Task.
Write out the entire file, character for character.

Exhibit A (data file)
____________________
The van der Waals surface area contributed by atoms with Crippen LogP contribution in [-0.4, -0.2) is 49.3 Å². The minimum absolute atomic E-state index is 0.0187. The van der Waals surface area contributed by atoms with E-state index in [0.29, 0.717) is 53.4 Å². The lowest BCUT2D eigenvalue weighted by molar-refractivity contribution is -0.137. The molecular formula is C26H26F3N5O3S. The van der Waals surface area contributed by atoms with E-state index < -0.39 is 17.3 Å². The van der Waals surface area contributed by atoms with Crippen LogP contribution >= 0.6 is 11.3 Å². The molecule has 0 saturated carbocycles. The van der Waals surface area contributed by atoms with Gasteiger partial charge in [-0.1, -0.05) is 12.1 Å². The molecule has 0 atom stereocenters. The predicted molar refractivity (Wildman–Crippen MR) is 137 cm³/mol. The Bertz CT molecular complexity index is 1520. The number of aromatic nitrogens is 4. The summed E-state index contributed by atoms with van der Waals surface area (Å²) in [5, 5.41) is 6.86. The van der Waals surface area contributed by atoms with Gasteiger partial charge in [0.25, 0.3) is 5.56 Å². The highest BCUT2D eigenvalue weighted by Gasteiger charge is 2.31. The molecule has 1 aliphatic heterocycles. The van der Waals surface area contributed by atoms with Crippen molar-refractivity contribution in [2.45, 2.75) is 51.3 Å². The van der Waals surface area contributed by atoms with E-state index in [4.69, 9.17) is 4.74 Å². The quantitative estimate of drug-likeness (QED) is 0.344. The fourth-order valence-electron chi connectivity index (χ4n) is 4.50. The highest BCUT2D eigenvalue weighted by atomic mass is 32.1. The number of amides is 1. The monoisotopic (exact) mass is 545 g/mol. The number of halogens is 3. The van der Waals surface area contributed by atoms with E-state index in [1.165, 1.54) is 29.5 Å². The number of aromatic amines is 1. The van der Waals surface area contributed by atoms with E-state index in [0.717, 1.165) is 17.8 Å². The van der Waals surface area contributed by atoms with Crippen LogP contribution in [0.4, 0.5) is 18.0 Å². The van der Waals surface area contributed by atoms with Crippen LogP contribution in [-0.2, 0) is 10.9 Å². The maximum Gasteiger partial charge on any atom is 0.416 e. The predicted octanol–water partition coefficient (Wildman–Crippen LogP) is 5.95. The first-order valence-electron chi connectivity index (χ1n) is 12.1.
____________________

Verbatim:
The van der Waals surface area contributed by atoms with Crippen LogP contribution in [-0.4, -0.2) is 49.3 Å². The minimum absolute atomic E-state index is 0.0187. The van der Waals surface area contributed by atoms with E-state index in [0.29, 0.717) is 53.4 Å². The lowest BCUT2D eigenvalue weighted by molar-refractivity contribution is -0.137. The molecular formula is C26H26F3N5O3S. The van der Waals surface area contributed by atoms with E-state index < -0.39 is 17.3 Å². The van der Waals surface area contributed by atoms with Crippen LogP contribution >= 0.6 is 11.3 Å². The molecule has 0 saturated carbocycles. The van der Waals surface area contributed by atoms with Gasteiger partial charge in [-0.1, -0.05) is 12.1 Å². The molecule has 0 atom stereocenters. The predicted molar refractivity (Wildman–Crippen MR) is 137 cm³/mol. The Bertz CT molecular complexity index is 1520. The number of aromatic nitrogens is 4. The summed E-state index contributed by atoms with van der Waals surface area (Å²) in [5, 5.41) is 6.86. The van der Waals surface area contributed by atoms with Gasteiger partial charge in [0.25, 0.3) is 5.56 Å². The highest BCUT2D eigenvalue weighted by Gasteiger charge is 2.31. The molecule has 1 aliphatic heterocycles. The van der Waals surface area contributed by atoms with Crippen molar-refractivity contribution in [2.45, 2.75) is 51.3 Å². The van der Waals surface area contributed by atoms with E-state index in [4.69, 9.17) is 4.74 Å². The quantitative estimate of drug-likeness (QED) is 0.344. The fourth-order valence-electron chi connectivity index (χ4n) is 4.50. The highest BCUT2D eigenvalue weighted by atomic mass is 32.1. The number of amides is 1. The monoisotopic (exact) mass is 545 g/mol. The number of halogens is 3. The van der Waals surface area contributed by atoms with E-state index in [1.165, 1.54) is 29.5 Å². The number of aromatic amines is 1. The van der Waals surface area contributed by atoms with E-state index in [0.717, 1.165) is 17.8 Å². The van der Waals surface area contributed by atoms with Crippen LogP contribution in [0.4, 0.5) is 18.0 Å². The van der Waals surface area contributed by atoms with Crippen LogP contribution in [-0.2, 0) is 10.9 Å². The maximum Gasteiger partial charge on any atom is 0.416 e. The predicted octanol–water partition coefficient (Wildman–Crippen LogP) is 5.95. The first-order valence-electron chi connectivity index (χ1n) is 12.1.